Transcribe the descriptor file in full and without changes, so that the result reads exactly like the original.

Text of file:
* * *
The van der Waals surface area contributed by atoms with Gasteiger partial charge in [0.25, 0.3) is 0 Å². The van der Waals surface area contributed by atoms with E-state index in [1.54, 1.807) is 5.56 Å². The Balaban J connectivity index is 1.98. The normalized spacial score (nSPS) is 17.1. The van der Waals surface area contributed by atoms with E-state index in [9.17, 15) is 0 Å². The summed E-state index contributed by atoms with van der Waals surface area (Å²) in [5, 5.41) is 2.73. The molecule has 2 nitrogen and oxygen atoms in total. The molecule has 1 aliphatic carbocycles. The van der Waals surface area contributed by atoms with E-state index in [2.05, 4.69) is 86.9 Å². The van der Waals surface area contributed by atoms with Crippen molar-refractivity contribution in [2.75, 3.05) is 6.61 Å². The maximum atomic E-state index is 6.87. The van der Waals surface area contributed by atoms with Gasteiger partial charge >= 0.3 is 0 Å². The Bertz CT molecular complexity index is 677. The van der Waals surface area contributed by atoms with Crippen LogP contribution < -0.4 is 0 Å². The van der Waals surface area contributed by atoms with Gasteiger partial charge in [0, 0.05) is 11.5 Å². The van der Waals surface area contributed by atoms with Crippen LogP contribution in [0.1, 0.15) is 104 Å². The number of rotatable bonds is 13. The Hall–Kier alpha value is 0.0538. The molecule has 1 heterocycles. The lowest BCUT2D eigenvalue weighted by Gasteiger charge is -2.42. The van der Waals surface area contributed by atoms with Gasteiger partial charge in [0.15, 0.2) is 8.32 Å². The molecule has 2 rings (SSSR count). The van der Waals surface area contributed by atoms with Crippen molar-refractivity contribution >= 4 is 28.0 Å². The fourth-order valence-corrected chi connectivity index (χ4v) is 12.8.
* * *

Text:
The van der Waals surface area contributed by atoms with Gasteiger partial charge in [0.25, 0.3) is 0 Å². The van der Waals surface area contributed by atoms with E-state index in [1.54, 1.807) is 5.56 Å². The Balaban J connectivity index is 1.98. The normalized spacial score (nSPS) is 17.1. The van der Waals surface area contributed by atoms with E-state index in [9.17, 15) is 0 Å². The summed E-state index contributed by atoms with van der Waals surface area (Å²) in [5, 5.41) is 2.73. The molecule has 2 nitrogen and oxygen atoms in total. The molecule has 1 aliphatic carbocycles. The van der Waals surface area contributed by atoms with E-state index in [2.05, 4.69) is 86.9 Å². The van der Waals surface area contributed by atoms with Crippen molar-refractivity contribution in [2.75, 3.05) is 6.61 Å². The maximum atomic E-state index is 6.87. The van der Waals surface area contributed by atoms with Gasteiger partial charge >= 0.3 is 0 Å². The Bertz CT molecular complexity index is 677. The van der Waals surface area contributed by atoms with Crippen LogP contribution < -0.4 is 0 Å². The van der Waals surface area contributed by atoms with Gasteiger partial charge in [0, 0.05) is 11.5 Å². The van der Waals surface area contributed by atoms with Crippen LogP contribution in [0.1, 0.15) is 104 Å². The number of rotatable bonds is 13. The Hall–Kier alpha value is 0.0538. The molecule has 1 heterocycles. The lowest BCUT2D eigenvalue weighted by Gasteiger charge is -2.42. The van der Waals surface area contributed by atoms with Gasteiger partial charge in [0.15, 0.2) is 8.32 Å². The molecule has 2 rings (SSSR count). The van der Waals surface area contributed by atoms with Crippen molar-refractivity contribution >= 4 is 28.0 Å². The fourth-order valence-corrected chi connectivity index (χ4v) is 12.8.